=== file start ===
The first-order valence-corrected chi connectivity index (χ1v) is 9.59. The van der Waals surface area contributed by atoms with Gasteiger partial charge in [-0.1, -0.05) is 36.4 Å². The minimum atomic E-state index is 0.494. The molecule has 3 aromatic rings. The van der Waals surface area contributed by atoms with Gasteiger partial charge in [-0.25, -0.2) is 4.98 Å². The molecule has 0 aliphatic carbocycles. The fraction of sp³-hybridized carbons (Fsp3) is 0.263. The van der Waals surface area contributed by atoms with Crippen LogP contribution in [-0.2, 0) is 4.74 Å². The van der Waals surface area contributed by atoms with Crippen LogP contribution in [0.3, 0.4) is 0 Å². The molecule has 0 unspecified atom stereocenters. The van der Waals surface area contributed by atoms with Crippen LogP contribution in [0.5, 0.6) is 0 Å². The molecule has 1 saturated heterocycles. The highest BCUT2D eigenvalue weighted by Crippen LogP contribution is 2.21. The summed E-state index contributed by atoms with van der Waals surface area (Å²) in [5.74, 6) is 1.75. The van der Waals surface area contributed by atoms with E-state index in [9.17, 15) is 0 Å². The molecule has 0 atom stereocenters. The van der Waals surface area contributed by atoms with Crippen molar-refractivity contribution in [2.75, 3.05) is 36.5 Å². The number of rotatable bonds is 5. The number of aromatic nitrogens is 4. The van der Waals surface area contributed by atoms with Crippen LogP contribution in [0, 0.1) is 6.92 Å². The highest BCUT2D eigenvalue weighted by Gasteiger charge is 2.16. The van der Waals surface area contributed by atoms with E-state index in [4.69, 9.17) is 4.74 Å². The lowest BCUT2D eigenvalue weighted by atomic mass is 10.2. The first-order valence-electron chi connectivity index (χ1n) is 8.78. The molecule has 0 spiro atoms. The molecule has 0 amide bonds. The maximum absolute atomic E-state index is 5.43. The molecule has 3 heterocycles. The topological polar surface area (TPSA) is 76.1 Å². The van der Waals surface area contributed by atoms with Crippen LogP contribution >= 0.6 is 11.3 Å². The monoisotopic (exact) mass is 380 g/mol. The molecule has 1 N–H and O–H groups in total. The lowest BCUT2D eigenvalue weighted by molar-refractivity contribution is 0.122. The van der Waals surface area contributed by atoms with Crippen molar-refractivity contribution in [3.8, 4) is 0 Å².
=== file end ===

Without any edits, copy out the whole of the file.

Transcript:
The first-order valence-corrected chi connectivity index (χ1v) is 9.59. The van der Waals surface area contributed by atoms with Gasteiger partial charge in [-0.1, -0.05) is 36.4 Å². The minimum atomic E-state index is 0.494. The molecule has 3 aromatic rings. The van der Waals surface area contributed by atoms with Gasteiger partial charge in [-0.25, -0.2) is 4.98 Å². The molecule has 0 aliphatic carbocycles. The fraction of sp³-hybridized carbons (Fsp3) is 0.263. The van der Waals surface area contributed by atoms with Crippen LogP contribution in [-0.2, 0) is 4.74 Å². The van der Waals surface area contributed by atoms with Crippen LogP contribution in [0.3, 0.4) is 0 Å². The molecule has 0 unspecified atom stereocenters. The van der Waals surface area contributed by atoms with Crippen LogP contribution in [0.5, 0.6) is 0 Å². The molecule has 1 saturated heterocycles. The highest BCUT2D eigenvalue weighted by Crippen LogP contribution is 2.21. The summed E-state index contributed by atoms with van der Waals surface area (Å²) in [5.74, 6) is 1.75. The van der Waals surface area contributed by atoms with E-state index in [9.17, 15) is 0 Å². The molecule has 0 atom stereocenters. The van der Waals surface area contributed by atoms with Crippen molar-refractivity contribution in [2.75, 3.05) is 36.5 Å². The number of rotatable bonds is 5. The number of aromatic nitrogens is 4. The van der Waals surface area contributed by atoms with Crippen LogP contribution in [0, 0.1) is 6.92 Å². The highest BCUT2D eigenvalue weighted by Gasteiger charge is 2.16. The van der Waals surface area contributed by atoms with E-state index in [4.69, 9.17) is 4.74 Å². The lowest BCUT2D eigenvalue weighted by atomic mass is 10.2. The first-order valence-electron chi connectivity index (χ1n) is 8.78. The molecule has 0 spiro atoms. The molecule has 0 amide bonds. The maximum absolute atomic E-state index is 5.43. The molecule has 3 heterocycles. The topological polar surface area (TPSA) is 76.1 Å². The van der Waals surface area contributed by atoms with Crippen LogP contribution >= 0.6 is 11.3 Å². The monoisotopic (exact) mass is 380 g/mol. The molecule has 1 N–H and O–H groups in total. The lowest BCUT2D eigenvalue weighted by molar-refractivity contribution is 0.122. The van der Waals surface area contributed by atoms with Crippen molar-refractivity contribution in [3.8, 4) is 0 Å².